Apulia is one of the most wonderful land in Italy, and all the people that live in Bari and on the outskirts know the Mercadante Forest, an incredible place surrounded by nature. It is located on the Murgia, next to Cassano delle Murgie and Altamura, and is extended for 1.300 acres. Almost everybody knows this place, but not all people know that Mercadante is an artificial forest: in early ‘900 the location was poor in flora and whole bare. Why to build a forest? Let’s take a step backwards.
Million years ago, the land around Bari was full of rivers and small streams; These rivers proceeded down from Murgia’s hills and sweetly flowed into all the coast. Over geologic times These rivers dried up, but today their sign is still visible thanks to their riverbeds; in Apulia these beds are called “lame“, and are recognizable by grooves in the soil, not so much deep but various in width. Studies determined that there are at least 9 “lame” in Bari surroundings, from the smallest ones as Lama Villa Lamberti, situated near to Bari FC stadium, to the widest ones as Lama Picone. Historically, this last riverbed was considered as the “literal Bari’s river” and according to history books, before Roman Imperium, Lama Picone was partly navigable. The river sprang from Cassano and it extended for 35 km until it flowed in San Cataldo’s bay, in the center of Bari; due to geologic time and building speculation, today Lama Picone is totally buried.
Thus, riverbeds, or “lame”, are the evidence of ancient rivers that flowed in the uncontaminated land long time ago but now are dried up. Although those riverbeds are buried, they are still the preferential runoff way of rainwaters that fall on Murgia’s hills, in the internal part of Apulia: they work like a proper natural pipe sewer, that take water from the internal part to bring it until coast according to gravity force.
When the stream beds are free from obstacles they are practically harmless, because they can allow the rainwater to freely run off; but since men set in, the situation became tragic, as the fatal floods of Bari attest. In fact, in early ‘900 all the stream beds have been urbanized: today whole districts rise up inside, and in the worst case, riverbeds are utilized as fields or dumps. Thus, in case of heavy rains, the riverbed blockage can’t permit the free outflow of rainwater, which has not the possibility to infiltrate into the permeable ground, and so the water flows on the surface, gathering in the low zones.
In 1905 and 1915 Bari was hit by two disastrous floods, that killed more than 20 people. But the 1925 flood was the one that focused the public attention on the hydraulic problem: on 6 November of that year, 19 people died, there were 50 injured and all the city of Bari was overwhelmed by 60 cm of mud, record numbers for the story of the city. All the barriers were smashed and, also due to the World War, the social situation was fervent. For this reason, after careful studies by technicians, the Italian government decreed the administrative order 30-12-1926 n. 3287: few years later the Mercadante Forest was born.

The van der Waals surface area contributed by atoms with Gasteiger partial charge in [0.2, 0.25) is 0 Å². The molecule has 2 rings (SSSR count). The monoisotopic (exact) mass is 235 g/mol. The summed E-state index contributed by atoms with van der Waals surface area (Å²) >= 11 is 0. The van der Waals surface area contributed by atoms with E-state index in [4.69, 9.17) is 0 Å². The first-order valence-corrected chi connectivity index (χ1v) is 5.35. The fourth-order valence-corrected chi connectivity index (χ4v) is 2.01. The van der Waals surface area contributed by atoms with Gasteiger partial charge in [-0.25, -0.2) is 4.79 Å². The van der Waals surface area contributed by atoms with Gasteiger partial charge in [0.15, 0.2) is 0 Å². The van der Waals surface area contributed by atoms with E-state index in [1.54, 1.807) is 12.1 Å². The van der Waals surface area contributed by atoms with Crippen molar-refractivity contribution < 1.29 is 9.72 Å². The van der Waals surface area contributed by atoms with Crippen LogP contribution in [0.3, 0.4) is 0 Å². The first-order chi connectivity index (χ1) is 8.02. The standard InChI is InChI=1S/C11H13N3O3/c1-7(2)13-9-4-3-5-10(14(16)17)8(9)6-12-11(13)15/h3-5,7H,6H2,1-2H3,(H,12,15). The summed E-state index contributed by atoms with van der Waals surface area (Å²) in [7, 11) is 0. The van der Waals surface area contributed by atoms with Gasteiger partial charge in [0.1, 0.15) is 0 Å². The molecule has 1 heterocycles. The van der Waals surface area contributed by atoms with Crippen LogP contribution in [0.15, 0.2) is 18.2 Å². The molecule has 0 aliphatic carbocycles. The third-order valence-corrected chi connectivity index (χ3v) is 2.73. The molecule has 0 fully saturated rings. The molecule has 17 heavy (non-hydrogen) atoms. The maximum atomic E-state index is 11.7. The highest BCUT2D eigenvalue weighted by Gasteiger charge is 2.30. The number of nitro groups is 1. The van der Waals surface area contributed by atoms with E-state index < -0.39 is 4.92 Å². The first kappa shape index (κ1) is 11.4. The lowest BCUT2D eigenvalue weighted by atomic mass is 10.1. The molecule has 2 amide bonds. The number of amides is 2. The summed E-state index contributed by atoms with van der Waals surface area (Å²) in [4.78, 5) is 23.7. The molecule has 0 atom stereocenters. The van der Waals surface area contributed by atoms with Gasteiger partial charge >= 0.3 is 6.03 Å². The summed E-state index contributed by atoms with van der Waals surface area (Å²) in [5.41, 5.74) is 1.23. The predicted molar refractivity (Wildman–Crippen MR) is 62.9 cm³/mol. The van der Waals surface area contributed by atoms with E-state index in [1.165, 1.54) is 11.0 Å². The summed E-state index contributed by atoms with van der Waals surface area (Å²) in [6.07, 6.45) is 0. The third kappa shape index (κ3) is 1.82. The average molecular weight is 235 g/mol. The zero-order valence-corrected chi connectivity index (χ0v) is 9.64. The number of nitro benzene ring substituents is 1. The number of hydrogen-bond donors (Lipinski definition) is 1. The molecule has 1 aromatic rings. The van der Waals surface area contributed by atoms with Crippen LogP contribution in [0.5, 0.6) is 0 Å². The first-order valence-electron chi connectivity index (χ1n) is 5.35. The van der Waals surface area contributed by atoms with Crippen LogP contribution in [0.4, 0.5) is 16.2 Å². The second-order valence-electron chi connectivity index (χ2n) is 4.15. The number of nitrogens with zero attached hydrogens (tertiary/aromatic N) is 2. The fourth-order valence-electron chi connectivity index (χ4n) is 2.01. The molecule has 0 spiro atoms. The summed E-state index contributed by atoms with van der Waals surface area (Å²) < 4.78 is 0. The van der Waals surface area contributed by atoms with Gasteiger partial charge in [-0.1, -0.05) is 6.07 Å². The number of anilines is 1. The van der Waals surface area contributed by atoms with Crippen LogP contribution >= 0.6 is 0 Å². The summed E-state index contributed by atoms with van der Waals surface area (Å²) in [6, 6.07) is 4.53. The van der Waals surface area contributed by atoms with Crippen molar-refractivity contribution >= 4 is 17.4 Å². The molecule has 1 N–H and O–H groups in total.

Therefore, Mercadante is a forestation work for the hydrogeological defense of the territory, with the goal to guarantee a resistance to the rainwater flows; crossing the trees of the forest, the water slows down, disperses and infiltrates into the ground.
But could it be enough for the safeguard of this wonderful land? There are a lot of problems. Time ago, some ducts were built next to the stream beds, aiming to deviate the water flow and to preserve the streambeds; but now those canals are old and in the future could be insufficient. Furthermore, the overbuilding of the soil promotes the water outflow on the surface. The rainwaters are different from the past: the nowadays rainfalls are shorter but more intense, and this represent a hard situation to plan. In light of those factors, we can affirm that Bari surroundings and many places on the coast are risky hydrogeological territories.
This was a little historical digression that is useful to understand the land we live in: we can’t still refer to natural disasters as fatalities, fortuity or unpredictability, because the worldwide floods often are caused by men’s avidity.
Ingegnere Strutturista laureato presso l’Università di Pavia con una tesi sul comportamento sismico degli edifici in muratura, attualmente si occupa di progettazione di strutture all’avanguardia. Responsabile editoriale di BuildingCuE, in passato ha collaborato con Teknoring e Scientificast. La divulgazione scientifica rappresenta la sua missione quotidiana.